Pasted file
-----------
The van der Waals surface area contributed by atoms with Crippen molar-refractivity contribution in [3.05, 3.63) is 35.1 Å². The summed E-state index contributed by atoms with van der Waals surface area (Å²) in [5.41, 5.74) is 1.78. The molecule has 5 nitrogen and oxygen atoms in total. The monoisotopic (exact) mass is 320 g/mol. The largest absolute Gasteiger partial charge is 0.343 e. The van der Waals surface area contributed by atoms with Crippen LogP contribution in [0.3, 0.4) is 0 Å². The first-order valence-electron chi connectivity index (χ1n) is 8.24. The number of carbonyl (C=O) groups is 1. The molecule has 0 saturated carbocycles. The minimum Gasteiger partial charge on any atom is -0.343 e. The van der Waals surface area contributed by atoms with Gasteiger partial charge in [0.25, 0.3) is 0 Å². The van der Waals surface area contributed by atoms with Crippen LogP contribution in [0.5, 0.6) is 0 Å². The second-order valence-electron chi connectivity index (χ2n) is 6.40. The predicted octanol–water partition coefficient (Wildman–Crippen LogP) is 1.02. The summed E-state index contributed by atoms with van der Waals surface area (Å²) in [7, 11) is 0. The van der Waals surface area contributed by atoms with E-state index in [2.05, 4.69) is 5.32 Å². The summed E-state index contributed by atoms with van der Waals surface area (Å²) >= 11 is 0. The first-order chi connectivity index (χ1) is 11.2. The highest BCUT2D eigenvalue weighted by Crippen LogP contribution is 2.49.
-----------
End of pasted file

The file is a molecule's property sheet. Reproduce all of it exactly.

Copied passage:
The van der Waals surface area contributed by atoms with Crippen molar-refractivity contribution in [3.05, 3.63) is 35.1 Å². The summed E-state index contributed by atoms with van der Waals surface area (Å²) in [5.41, 5.74) is 1.78. The molecule has 5 nitrogen and oxygen atoms in total. The monoisotopic (exact) mass is 320 g/mol. The largest absolute Gasteiger partial charge is 0.343 e. The van der Waals surface area contributed by atoms with Crippen LogP contribution in [0.3, 0.4) is 0 Å². The first-order valence-electron chi connectivity index (χ1n) is 8.24. The number of carbonyl (C=O) groups is 1. The molecule has 0 saturated carbocycles. The minimum Gasteiger partial charge on any atom is -0.343 e. The van der Waals surface area contributed by atoms with Gasteiger partial charge in [0.25, 0.3) is 0 Å². The van der Waals surface area contributed by atoms with Crippen LogP contribution in [0.5, 0.6) is 0 Å². The second-order valence-electron chi connectivity index (χ2n) is 6.40. The predicted octanol–water partition coefficient (Wildman–Crippen LogP) is 1.02. The summed E-state index contributed by atoms with van der Waals surface area (Å²) in [7, 11) is 0. The van der Waals surface area contributed by atoms with E-state index in [2.05, 4.69) is 5.32 Å². The summed E-state index contributed by atoms with van der Waals surface area (Å²) >= 11 is 0. The first-order chi connectivity index (χ1) is 11.2. The highest BCUT2D eigenvalue weighted by Crippen LogP contribution is 2.49.